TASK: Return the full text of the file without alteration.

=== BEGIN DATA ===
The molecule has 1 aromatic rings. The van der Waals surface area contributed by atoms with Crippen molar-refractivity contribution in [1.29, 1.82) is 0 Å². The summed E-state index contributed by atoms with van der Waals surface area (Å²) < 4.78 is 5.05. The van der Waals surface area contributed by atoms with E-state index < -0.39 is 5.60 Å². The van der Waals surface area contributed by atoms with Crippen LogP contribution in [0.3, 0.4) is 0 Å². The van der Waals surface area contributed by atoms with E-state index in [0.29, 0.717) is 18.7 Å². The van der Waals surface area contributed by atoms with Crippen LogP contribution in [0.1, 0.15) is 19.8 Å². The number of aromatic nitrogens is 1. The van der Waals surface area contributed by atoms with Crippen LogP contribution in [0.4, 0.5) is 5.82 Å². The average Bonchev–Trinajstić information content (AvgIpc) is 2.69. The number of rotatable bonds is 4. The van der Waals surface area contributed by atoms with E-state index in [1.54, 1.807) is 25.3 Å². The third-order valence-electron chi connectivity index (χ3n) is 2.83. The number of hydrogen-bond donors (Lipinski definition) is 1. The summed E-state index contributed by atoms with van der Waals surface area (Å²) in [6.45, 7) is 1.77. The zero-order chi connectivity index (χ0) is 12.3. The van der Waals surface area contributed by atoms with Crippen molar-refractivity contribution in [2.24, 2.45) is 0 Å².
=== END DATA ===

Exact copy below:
The molecule has 1 aromatic rings. The van der Waals surface area contributed by atoms with Crippen molar-refractivity contribution in [1.29, 1.82) is 0 Å². The summed E-state index contributed by atoms with van der Waals surface area (Å²) < 4.78 is 5.05. The van der Waals surface area contributed by atoms with E-state index < -0.39 is 5.60 Å². The van der Waals surface area contributed by atoms with Crippen LogP contribution in [0.3, 0.4) is 0 Å². The van der Waals surface area contributed by atoms with E-state index in [0.29, 0.717) is 18.7 Å². The van der Waals surface area contributed by atoms with Crippen LogP contribution in [0.1, 0.15) is 19.8 Å². The number of aromatic nitrogens is 1. The van der Waals surface area contributed by atoms with Crippen LogP contribution in [0.4, 0.5) is 5.82 Å². The average Bonchev–Trinajstić information content (AvgIpc) is 2.69. The number of rotatable bonds is 4. The van der Waals surface area contributed by atoms with E-state index in [1.54, 1.807) is 25.3 Å². The third-order valence-electron chi connectivity index (χ3n) is 2.83. The number of hydrogen-bond donors (Lipinski definition) is 1. The summed E-state index contributed by atoms with van der Waals surface area (Å²) in [6.45, 7) is 1.77. The zero-order chi connectivity index (χ0) is 12.3. The van der Waals surface area contributed by atoms with Crippen molar-refractivity contribution in [2.24, 2.45) is 0 Å².